How to get back on track when your diet has derailed
It’s 2:30pm and all I can think about are cinnamon rolls and cake.
I wander into the kitchen, trolling through cabinets looking for something to satiate the sugar beast that’s rumbling inside me, and settle on a spoonful of almond butter on a date. It helps, but honestly, not much. Now I’m dreaming of ice cream.
What on earth is going on? I have beaten my inner sugar monster to the curb but she’s back and she’s HANGRY..
We just got home from a much-needed family vacation, and I can honestly say that I ate horribly. My body and mind are still reeling from it. Daily indulgences, only the most minimal amount of veggies, slipping into carbivore territory, not enough water… Holiday mode on steroids.
Sometimes folks think I stand here on my pedestal of kale and bone broth to tell you how to eat. Let there be no mistake: we stand shoulder-to-shoulder in the trenches and I know with painful intimacy what it feels like to fall off the wagon and wonder how in the world I’m going to get back on.
Here’s what I do when it’s time to get myself back into food shape:
1) Don’t wait until Monday.
Start now. Start the moment you realize you’ve been eating horribly, you feel like crap, and you’re ready to take control of things again. “I’ll start on Monday” is really code for “I know I should be eating better, but I’m not feeling ready yet so I’m going to go hog wild between now and Sunday night and will magically drum up the willpower I need on Monday morning.”
This is a recipe for disaster. I can tell you from first-hand experience if you wait until Monday either the change won’t stick or you’ll make it that much harder on yourself.
Because you’ve got other stuff to worry about on Monday: work, getting the kids to school, weekday commitments. Why add “get back on food plan” to the list? Further more, if you’ve been cramming in every indulgence you can get your hands on as you gear up for the day the diet hammer descends, that day is going to suck. Mondays are hard enough as it is.
More importantly, when you start now – whenever “now” is – you send a strong message of empowerment. You’re the one in charge of your food, you can master this anytime and anywhere, not just on Mondays with all the other yo-yo dieters.
Last week I got real with my diet on Wednesday. My husband started a 21-day cleanse on Thursday. Give the other days of the week a chance.
2) Be gentle with yourself.
It’s easy to beat yourself up when you realize you’ve slipped far off your ideal program. So what if you’ve been eating as though the grand cupcake famine is right around the corner? Welcome to being human. Recognize that every single food manufacturer – from the massive corporate entities with huge marketing budgets to the quaint new ice cream shop down the street – is out to lure you away from eating well. They want you to eat their food, lots of it, and they don’t really care about how it affects your health or waistline.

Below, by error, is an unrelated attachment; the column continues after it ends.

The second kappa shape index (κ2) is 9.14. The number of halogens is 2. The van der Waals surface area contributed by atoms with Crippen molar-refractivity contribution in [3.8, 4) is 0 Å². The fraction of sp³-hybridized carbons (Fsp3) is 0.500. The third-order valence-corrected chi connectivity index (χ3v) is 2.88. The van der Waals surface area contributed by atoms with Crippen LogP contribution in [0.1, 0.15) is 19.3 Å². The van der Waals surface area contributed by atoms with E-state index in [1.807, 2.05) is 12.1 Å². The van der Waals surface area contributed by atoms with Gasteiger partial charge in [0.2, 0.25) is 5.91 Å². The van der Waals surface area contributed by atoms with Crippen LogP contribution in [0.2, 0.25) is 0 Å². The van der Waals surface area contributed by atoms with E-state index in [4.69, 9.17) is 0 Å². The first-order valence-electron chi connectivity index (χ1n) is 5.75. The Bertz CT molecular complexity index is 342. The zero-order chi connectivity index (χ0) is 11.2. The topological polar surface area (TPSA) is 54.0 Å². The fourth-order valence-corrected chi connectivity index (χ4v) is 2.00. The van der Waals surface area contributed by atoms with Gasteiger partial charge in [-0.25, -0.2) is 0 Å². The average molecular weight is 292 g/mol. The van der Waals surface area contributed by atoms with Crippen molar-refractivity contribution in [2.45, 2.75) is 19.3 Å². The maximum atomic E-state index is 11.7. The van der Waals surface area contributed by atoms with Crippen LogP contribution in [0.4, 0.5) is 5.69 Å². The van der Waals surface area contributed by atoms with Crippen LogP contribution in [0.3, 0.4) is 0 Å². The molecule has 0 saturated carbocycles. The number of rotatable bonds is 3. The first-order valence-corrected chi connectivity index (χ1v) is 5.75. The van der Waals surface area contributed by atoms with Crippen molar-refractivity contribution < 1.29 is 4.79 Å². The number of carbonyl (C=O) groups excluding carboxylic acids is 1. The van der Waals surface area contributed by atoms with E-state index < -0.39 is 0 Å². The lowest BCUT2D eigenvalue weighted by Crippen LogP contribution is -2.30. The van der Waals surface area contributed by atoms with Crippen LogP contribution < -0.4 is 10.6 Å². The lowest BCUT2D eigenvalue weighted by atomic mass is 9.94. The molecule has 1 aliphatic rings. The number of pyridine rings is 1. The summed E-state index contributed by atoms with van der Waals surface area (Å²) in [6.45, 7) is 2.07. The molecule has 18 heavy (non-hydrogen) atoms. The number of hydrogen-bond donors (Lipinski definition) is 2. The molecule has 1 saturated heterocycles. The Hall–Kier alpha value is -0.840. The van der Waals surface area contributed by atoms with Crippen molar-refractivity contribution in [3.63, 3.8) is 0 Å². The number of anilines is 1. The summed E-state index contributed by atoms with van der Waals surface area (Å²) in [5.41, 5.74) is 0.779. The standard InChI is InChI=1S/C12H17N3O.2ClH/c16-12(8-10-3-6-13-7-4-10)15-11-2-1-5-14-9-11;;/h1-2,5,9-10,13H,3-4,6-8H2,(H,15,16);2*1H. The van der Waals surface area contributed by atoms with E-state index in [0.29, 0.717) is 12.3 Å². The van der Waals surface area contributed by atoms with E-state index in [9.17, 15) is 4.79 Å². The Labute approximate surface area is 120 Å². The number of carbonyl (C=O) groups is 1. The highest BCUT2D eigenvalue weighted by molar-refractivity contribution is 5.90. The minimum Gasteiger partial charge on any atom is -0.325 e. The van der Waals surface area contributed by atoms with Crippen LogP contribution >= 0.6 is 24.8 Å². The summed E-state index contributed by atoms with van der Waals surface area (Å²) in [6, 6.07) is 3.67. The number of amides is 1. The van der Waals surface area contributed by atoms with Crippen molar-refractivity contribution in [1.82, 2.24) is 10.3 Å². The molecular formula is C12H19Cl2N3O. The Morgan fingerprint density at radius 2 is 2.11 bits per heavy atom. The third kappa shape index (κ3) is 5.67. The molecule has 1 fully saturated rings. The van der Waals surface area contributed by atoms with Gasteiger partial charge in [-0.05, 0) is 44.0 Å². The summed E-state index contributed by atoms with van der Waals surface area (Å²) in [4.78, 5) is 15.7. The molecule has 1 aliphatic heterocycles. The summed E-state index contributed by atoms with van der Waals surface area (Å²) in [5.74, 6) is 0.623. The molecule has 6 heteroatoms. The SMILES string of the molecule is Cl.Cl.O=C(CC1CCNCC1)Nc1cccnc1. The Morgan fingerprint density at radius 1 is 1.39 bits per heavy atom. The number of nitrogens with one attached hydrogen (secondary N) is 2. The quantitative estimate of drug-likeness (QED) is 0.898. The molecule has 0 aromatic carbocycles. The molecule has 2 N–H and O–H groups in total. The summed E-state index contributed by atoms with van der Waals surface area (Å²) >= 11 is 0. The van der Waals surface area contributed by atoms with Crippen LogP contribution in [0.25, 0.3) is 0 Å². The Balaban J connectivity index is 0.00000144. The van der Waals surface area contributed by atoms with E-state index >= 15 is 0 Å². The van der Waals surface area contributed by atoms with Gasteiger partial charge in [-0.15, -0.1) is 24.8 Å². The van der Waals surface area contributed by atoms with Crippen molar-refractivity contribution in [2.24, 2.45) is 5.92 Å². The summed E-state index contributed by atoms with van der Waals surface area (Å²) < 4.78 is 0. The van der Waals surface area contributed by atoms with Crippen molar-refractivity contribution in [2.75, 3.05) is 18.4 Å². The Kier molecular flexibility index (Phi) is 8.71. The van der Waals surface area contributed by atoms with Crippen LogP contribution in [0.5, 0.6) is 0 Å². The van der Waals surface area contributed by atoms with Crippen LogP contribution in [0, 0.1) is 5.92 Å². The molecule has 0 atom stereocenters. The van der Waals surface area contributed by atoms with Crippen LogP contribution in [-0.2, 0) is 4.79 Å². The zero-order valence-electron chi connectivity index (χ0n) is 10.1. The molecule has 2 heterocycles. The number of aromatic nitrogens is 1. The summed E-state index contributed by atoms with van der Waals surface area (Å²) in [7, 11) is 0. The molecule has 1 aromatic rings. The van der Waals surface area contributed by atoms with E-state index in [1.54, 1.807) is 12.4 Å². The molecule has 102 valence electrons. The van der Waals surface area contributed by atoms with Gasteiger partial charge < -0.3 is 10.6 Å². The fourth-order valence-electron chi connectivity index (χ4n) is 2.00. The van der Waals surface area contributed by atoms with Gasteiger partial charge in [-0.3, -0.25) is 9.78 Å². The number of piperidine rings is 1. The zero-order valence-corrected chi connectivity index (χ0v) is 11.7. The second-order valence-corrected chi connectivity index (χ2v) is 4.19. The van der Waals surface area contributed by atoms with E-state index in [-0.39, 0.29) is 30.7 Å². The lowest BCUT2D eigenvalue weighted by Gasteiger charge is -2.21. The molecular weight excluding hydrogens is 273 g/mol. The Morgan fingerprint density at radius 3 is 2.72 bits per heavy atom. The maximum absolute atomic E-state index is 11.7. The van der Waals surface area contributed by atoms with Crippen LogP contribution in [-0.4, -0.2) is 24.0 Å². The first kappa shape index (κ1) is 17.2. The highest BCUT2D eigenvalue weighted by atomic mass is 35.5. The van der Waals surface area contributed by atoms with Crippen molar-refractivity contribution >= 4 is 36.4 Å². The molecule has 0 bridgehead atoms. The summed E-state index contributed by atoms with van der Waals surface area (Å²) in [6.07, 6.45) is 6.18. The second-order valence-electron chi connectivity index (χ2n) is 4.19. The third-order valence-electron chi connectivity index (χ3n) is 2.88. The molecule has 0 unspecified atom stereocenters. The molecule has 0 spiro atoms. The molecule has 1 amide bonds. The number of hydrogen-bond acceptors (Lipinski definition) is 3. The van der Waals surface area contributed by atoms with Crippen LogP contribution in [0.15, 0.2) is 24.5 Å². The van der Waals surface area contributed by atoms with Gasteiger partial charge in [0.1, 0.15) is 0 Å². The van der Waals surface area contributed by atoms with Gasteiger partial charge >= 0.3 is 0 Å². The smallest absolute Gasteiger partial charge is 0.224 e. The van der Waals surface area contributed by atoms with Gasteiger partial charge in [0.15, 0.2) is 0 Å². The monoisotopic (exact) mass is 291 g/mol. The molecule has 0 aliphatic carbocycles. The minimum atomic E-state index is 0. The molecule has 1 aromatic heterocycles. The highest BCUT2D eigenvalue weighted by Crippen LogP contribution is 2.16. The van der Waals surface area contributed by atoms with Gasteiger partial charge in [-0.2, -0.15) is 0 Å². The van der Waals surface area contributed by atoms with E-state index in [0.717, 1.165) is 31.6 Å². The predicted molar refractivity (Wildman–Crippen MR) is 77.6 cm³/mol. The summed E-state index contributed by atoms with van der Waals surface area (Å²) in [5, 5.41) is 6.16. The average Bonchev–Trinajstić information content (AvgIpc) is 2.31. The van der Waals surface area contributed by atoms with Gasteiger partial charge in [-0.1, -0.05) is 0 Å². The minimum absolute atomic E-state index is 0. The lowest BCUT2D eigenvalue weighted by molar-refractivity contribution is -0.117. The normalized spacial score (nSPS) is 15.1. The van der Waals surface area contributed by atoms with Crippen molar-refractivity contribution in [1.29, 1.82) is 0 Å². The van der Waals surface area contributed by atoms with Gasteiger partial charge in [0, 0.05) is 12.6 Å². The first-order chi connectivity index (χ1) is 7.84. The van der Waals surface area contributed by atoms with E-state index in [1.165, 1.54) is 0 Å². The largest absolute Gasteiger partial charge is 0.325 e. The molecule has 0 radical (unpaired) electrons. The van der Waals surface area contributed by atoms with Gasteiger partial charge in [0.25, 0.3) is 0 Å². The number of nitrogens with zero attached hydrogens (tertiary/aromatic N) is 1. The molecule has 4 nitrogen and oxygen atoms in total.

Once you realize that most outside forces are conspiring against you, you can be a little more forgiving of yourself. It’s sad but true that eating horribly is a societal norm, while taking good care of what you eat can actually make you the odd man out. It’s totally backwards, yes, and we’d all be much healthier if it were the other way around, but it is what it is.
So be gentle, take a big breath, and know that your commitment to yourself is bigger than all these external influences, your health vastly more important. No self-flagellation allowed.
3) Do what you already know.
You know more than you think you do. You don’t need a health coach or another diet book to tell you the basics. Yes, there are as many, often conflicting, theories on what “healthy eating” is as there are flavors of ice cream, but the central principles are the same: do what you already know:
Drink more water
Eat more veggies
Cut the sugar
And so on…
Make a list of everything you know you should be doing, and start there. It doesn’t have to be rocket science. You can always get help fine-tuning later.
4) You might feel worse before you feel better, and that’s ok.
We have this idea that when we switch from eating junk to eating healthfully, we should see and feel the results immediately. It’s a real kick in the pants when you start eating well and initially you feel worse.
Make no mistake: these foods – especially sugar – are as addictive as drugs and we go through withdrawal when we cut them out. To get through it, drink more water, get extra sleep wherever you can, and know that it will be worth it when you get to the other side.
5) Build in a release valve: the 80/20 rule.
No one’s perfect. Not me, not you. We all need our treats. There’s nothing wrong with the occasional indulgence – it’s when it becomes a daily habit that we get into trouble. If you told me I couldn’t eat another Kyra’s cinnamon roll ever again I’d sit down and have a good cry. But if you told me I could have one day a week where I can indulge my guilty pleasures to my heart’s content, I’d be much more willing to be very disciplined the rest of the week. So that’s exactly what I do.
What are your strategies for getting back on track when you’ve fallen off the food wagon? Share your experience in the comments below!
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